Mast Cell Dependent Vascular Changes Associated with an Acute Response to Cold Immersion in Primary Contact Urticaria
While a number of the consequences of mast cell degranulation within tissues have been documented including tissue-specific changes such as bronchospasm and the subsequent cellular infiltrate, there is little known about the immediate effects of mast cell degranulation on the associated vasculature, critical to understanding the evolution of mast cell dependent inflammation.
To characterize the microcirculatory events that follow mast cell degranulation.
Perturbations in dermal blood flow, temperature and skin color were analyzed using laser-speckle contrast imaging, infrared and polarized-light colorimetry following cold-hand immersion (CHI) challenge in patients with cold-induced urticaria compared to the response in healthy controls. Evidence for mast cell degranulation was established by documentation of serum histamine levels and the localized release of tryptase in post-challenge urticarial biopsies. Laser-speckle contrast imaging quantified the attenuated response to cold challenge in patients on cetirizine. We found that the histamine-associated vascular response accompanying mast cell degranulation is rapid and extensive. At the tissue level, it is characterized by a uniform pattern of increased blood flow, thermal warming, vasodilation, and recruitment of collateral circulation. These vascular responses are modified by the administration of an antihistamine.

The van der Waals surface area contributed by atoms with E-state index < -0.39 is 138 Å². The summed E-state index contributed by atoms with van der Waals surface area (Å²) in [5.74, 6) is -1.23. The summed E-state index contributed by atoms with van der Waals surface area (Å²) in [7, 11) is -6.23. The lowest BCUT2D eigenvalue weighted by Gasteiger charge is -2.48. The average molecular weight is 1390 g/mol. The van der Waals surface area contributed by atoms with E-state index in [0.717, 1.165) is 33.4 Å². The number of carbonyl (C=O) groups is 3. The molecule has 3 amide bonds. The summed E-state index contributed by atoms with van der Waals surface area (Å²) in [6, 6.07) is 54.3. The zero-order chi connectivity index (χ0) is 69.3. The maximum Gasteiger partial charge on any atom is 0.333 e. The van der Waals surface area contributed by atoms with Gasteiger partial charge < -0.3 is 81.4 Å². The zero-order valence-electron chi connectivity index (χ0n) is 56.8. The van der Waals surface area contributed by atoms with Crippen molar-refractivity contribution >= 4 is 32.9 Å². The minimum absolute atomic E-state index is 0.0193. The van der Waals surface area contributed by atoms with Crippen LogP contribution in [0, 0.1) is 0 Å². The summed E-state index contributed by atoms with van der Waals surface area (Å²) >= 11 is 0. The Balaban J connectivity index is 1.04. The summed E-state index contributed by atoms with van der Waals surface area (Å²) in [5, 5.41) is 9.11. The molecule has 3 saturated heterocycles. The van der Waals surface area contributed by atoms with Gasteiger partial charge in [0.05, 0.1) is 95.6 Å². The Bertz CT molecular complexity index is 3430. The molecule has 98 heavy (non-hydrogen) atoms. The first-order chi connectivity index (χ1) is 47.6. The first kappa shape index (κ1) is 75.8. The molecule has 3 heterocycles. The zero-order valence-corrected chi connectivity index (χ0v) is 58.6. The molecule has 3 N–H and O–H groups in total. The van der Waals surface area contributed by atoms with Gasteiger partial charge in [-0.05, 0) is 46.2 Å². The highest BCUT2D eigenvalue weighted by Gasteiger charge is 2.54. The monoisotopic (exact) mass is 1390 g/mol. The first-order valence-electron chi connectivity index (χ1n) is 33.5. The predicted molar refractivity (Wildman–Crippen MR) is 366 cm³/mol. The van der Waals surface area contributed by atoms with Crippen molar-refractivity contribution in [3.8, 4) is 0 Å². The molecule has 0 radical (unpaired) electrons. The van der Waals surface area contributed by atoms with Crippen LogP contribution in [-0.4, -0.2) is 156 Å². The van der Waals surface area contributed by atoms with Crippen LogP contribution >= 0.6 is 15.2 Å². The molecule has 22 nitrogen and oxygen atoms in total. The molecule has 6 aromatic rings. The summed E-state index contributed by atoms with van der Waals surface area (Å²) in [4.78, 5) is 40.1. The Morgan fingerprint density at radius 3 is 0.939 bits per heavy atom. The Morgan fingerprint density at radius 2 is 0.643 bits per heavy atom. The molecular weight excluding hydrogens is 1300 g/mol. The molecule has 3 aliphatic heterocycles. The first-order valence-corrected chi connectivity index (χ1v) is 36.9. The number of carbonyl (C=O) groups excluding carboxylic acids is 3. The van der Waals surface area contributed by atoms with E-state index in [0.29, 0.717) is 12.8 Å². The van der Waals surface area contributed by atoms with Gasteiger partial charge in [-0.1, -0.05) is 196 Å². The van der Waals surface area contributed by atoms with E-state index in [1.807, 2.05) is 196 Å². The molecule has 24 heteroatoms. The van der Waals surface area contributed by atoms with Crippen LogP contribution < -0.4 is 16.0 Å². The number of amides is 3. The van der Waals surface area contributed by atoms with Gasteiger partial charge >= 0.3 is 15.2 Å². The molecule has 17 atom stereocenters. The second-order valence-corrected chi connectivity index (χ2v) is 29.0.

Monitoring the hemodynamic responses within tissues that are associated with mast cell degranulation provides additional insight into the evolution of the acute inflammatory response and offers a unique approach to assess the effectiveness of treatment intervention.
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ABSTRACT: Iindex of published papers on thermology or temperature measurement Voluime 4: 2011 to 2013
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ABSTRACT: Corneal epithelial barrier dysfunction is harmful to corneal health; the pathogenesis is unclear. This study aims to elucidate the mechanism by which tryptase compromises corneal epithelial barrier function. Human corneal epithelial cell line (HCE cells) was cultured into monolayers using as a study platform. Quantitative reverse transcription polymerase chain reaction and Western blotting were employed to detect the expression of matrix metalloprotenases (MMP)9. The endosome/lysosome fusion was observed by confocal microscopy. The corneal epithelial barrier function was assessed in Transwell system. The results showed that HCE cells expressed proteinase-activated receptor (PAR)2. Activation of PAR2 by tryptase induced expression of MMP9 in HCE cells, interfered with the fusion of endosome/lysosome, and compromised the epithelial barrier function, which could be prevented by pretreatment with MMP9 inhibitor. We conclude that tryptase can increase the expression of MMP9 in HCE cells and compromise the epithelial barrier function. Copyright © 2013 John Wiley & Sons, Ltd.Cell Biochemistry and Function 03/2014; 32(2). DOI:10.1002/cbf.2991 · 2.13 Impact Factor